Brooklyn-Queens Nursing Home Cited for Infection Control Lapses

Brooklyn-Queens Nursing Home received 15 citations for violations of public health laws between 2017 and 2021, according to New York State Department of Health records accessed on April 1, 2021. The Brooklyn nursing home’s citations resulted from a total of two inspections by state surveyors. The deficiencies they describe include the following:

wheelchair-1595802_640-300x200

New York health inspectors found that the nursing home in Brooklyn did not provide residents with a safe, clean, comfortable, and homelike environment.

1. The nursing home did not employ adequate infection-control measures. Section 483.80 of the Federal Code requires nursing homes to create and uphold a program designed to prevent and control infection. A September 2019 citation found that Brooklyn-Queens Nursing Home failed to ensure such. The citation states specifically that an inspector observed “clean linens… resting on top of the garbage can in a resident’s room,” posing an infection risk. In an interview, a Certified Nursing Assistant who was providing the resident with care while the clean linens were observed un-bagged atop a garbage can said that “he knows he should not have done that as he has received in-service on infection control procedure and protocol.” The facility’s Director of Nursing affirmed in an interview that the CNA “should never have placed the soiled linen on the garbage can” and that the CNA would be re-educated on infection control policies and procedures. A plan of correction undertaken by the facility included the immediate discarding of the linens in question.

2. The nursing home did not comply with food safety standards. Under Section 483.60 of the Federal Code, nursing home facilities must “Store, prepare, distribute and serve food in accordance with professional standards for food service safety.” A September 2019 citation found that Brooklyn-Queens Nursing Home failed to ensure such. The citation states specifically that the facility failed to ensure safe food handling and storage in connection to its emergency water supply, which “was observed covered in a thick layer of dust and spider webs.” In an interview, the facility’s Director of Building Services said the supply was kept in a locked storage room “to prevent staff from taking the water home,” that it is “rotated every 2/3 weeks,” and that it is “cleaned/wiped off before it is used.” A plan of correction undertaken by the facility included cleaning the water and moving it to a storage room in the facility’s kitchen.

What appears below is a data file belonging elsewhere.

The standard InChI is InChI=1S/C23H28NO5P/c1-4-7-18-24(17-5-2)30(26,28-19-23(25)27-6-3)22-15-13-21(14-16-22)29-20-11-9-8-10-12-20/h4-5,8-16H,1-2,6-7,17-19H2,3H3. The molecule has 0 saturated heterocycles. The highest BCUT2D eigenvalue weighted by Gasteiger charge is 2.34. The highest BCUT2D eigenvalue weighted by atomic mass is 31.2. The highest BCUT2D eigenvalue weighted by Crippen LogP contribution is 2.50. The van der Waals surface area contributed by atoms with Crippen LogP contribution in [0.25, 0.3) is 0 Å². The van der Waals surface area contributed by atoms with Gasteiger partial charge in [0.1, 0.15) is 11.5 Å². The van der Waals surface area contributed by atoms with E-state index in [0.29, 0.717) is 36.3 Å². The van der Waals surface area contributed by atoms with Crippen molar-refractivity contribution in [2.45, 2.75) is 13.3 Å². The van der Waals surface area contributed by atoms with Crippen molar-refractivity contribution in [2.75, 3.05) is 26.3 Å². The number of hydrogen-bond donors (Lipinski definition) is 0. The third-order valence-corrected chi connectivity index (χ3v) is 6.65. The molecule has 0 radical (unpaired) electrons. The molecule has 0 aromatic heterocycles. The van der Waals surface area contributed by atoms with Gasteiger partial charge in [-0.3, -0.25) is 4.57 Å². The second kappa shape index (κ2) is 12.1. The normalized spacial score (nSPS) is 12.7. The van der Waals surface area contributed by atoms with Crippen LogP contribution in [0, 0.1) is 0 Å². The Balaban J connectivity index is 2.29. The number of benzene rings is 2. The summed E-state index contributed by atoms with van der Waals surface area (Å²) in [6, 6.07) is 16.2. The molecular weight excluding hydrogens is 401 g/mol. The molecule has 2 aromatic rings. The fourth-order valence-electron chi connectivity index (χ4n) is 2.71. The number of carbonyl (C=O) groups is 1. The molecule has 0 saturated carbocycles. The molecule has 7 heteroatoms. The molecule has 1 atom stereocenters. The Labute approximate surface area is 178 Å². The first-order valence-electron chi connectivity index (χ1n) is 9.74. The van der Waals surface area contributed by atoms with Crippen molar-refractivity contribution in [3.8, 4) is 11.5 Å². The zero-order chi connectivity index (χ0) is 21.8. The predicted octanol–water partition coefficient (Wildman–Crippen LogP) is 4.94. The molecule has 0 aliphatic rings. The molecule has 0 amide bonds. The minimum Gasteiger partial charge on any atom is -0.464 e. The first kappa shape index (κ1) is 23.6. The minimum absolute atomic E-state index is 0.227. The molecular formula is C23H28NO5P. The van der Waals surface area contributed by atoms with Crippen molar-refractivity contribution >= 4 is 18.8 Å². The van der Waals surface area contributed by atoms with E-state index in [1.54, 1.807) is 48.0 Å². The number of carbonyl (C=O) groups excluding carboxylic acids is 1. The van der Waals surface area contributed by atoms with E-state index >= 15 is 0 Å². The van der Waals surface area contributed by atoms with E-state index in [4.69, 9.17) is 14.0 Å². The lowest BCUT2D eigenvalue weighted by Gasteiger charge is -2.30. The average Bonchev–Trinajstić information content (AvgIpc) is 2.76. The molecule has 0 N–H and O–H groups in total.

3. The nursing home did not provide residents with a sufficiently clean, homelike environment. Section 483.10 of the Federal Code guarantees nursing home residents the “right to a safe, clean, comfortable and homelike environment.” A September 2019 citation found that Brooklyn-Queens Nursing Home failed to ensure such. The citation states specifically that “resident dining rooms, resident, resident privacy curtains, resident furniture, walls in resident rooms and resident restrooms” were not maintained in a clean manner and kept in good repair. The citation goes on to describe resident bathrooms “with dusty vents and pink bathroom tile with dried, ground in brown residue in the corners of the floor,” as well as a dining room with  “yellow painted walls near the dining tables were observed with brown colored stains, peeling paint and white dry wall.” Another dining room in the facility was observed with a stained curtain and rusted resident table trays, and resident bedrooms were observed with peeling paint and walls in disrepair, according to the citation. A plan of correction undertaken by the facility included the in-servicing of its staff.

The attorneys at the Law Offices of Thomas L. Gallivan, PLLC work diligently to protect the rights of nursing home residents.  Please contact us to discuss in the event you have a potential case involving neglect or abuse.

Contact Information